Wildlife trail cameras

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NikNak

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Hi all, looking to get a wildlife trail camera to record to goings on of the hedgehogs in our garden. We've borrowed an 'Apeman H45' from one of our neighbours. Fairly easy to use and setup, but the images are a bit umm lacking(?) certainly not the megapixel or HD clarity that i was expecting from the specs.

Do any of you have a wildlife trail camera.? Care to share your make/model and maybe an odd pics/video or two.?
 

Sideways

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Also interested in replies to this.
I was looking at trail cameras recently after we found a hedgehog in the garden and noticed that even the premium price Browning models have just 3 mega pixel sensors. They use interpolation to invent the extra pixels at all the high resolutions. These may well be the best cameras (according to the advertising, they were used by BBC spring or autumn watch) but it still feels like a con because the adverts headline the high mpix numbers while the real sensor resolution is down in the small print.
There must be an opportunity for a new player to come with a radically better sensor and disrupt the market.
4k video is 8.3 mpixels and there are plenty of 4k CCTV cameras out there....
 

Woodwoodpecka

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Hi,

My wife has a couple of these set up in the garden for that very reason as we have numerous hedgehogs pottering around.


She especially likes this model as it’s a really solid build and weatherproof. It also takes rechargeable batteries and many of them don’t which is a problem as nightcam mode eats battery life quickly and this is when the hogs appear. After a couple of years she still loves seeing what’s visited the garden overnight.

She also uses a SanDisk Ultra 32GB memory card as they struggle with larger memory cards (storage not size 😉)

Cheers, Dave
 

akirk

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Sensor pixel count isn’t always the target you might imagine… with digital sensors esp. taking shots at night the biggest issue is how to get the picture (ramp up microsite sensitivity) without it interfering with neighbour micro sites on the sensor. When shooting images in the dark you up the sensitivity of the sensor (and move the micro sites further apart) and increase the size of each microsite - both of these lead to fewer pixels but far better quality images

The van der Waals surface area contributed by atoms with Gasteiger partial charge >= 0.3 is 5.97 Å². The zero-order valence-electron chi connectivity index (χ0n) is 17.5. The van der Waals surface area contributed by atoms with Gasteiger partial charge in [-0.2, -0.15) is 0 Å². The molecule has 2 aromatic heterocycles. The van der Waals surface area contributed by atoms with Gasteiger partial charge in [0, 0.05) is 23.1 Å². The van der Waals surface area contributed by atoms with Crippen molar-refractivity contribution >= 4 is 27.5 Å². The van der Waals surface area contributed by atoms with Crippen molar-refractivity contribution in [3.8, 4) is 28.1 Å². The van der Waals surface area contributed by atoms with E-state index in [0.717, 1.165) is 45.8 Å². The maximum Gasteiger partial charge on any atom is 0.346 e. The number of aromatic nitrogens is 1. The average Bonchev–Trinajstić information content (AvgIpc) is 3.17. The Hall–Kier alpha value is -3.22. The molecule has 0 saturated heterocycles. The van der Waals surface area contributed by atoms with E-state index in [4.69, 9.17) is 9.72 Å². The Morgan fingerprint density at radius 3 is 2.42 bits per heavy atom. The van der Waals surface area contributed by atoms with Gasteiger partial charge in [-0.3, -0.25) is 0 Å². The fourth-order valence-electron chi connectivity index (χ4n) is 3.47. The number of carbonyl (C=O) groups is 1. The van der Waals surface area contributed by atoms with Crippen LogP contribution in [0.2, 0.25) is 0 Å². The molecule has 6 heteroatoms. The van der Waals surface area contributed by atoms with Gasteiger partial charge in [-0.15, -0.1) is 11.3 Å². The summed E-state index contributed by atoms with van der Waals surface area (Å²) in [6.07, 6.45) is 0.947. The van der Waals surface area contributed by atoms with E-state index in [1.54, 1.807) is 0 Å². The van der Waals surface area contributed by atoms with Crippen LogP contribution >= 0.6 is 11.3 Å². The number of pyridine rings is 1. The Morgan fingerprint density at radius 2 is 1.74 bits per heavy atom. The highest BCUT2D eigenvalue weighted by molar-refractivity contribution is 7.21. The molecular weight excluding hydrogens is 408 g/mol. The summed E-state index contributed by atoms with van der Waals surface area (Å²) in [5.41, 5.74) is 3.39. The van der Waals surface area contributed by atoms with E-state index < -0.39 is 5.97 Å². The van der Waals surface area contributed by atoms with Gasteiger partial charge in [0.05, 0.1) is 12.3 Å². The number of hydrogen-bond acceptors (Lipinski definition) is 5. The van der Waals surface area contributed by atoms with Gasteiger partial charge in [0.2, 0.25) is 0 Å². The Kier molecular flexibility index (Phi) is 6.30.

having smaller micro sites or having them closer means that they will interfere with each other leading to digital noise

so while 3mb does seem low, it is coming from the pursuit of quality
 

Woodwoodpecka

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No pictures I'm afraid as she only takes videos.

The original ones she sent over were 200Mb (colour - 1min 10 secs) and 61Mb (night mode - 20 secs) which were too large to upload here so I've taken a couple of screenshots from each to get the gist of the quality.

There's also a compressed video attached which she compressed using Microsoft Picture Manager without losing too much of the quality. Not sure what the original file size was but probably around the 60Mb region as the night mode videos record in 20 second bursts when detecting motion.
 

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Sideways

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Sensor pixel count isn’t always the target you might imagine… with digital sensors esp. taking shots at night the biggest issue is how to get the picture (ramp up microsite sensitivity) without it interfering with neighbour micro sites on the sensor. When shooting images in the dark you up the sensitivity of the sensor (and move the micro sites further apart) and increase the size of each microsite - both of these lead to fewer pixels but far better quality images

having smaller micro sites or having them closer means that they will interfere with each other leading to digital noise

so while 3mb does seem low, it is coming from the pursuit of quality
It is entirely reasonable that bigger microsites will collect more light and have less noise than smaller ones, but the pixel count on digital SLR cameras has increased substantially over the last couple of decades and low light performance has kept pace or even improved while the resolution has gone up perhaps four fold.
In the worst case, increasing the sensor size would allow for more microsites of the same size and hence greater resolution with no increase in noise. Perhaps the sensor manufacturers just don't sell enough of these to recoup the cost of developing better devices ?
 

ian33a

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My wife wanted one for Christmas and I bought from these people About Us

I had a long chat with Michelle and she suggested I buy my wife a Browning Recon. I don't remember the model number and, as it's boxed ready for our move, I cannot check. I also bought a decent set of rechargeable batteries and a charger from her as well.

A good one isn't cheap but the pleasure she gets from it is immeasurable.

They have a Facebook group here Wildlife Watching and Trail Cameras UK | Facebook. You may need to request to join but there is masses of footage from a variety of cameras, all uploaded by customers.
 

Suffolkboy

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I just bought 10 of the Apeman cameras to place in areas where they might go walkabout. The images aren't perfect but you do get what you pay for, plus, for us, it's better to lose a £50 camera than a £200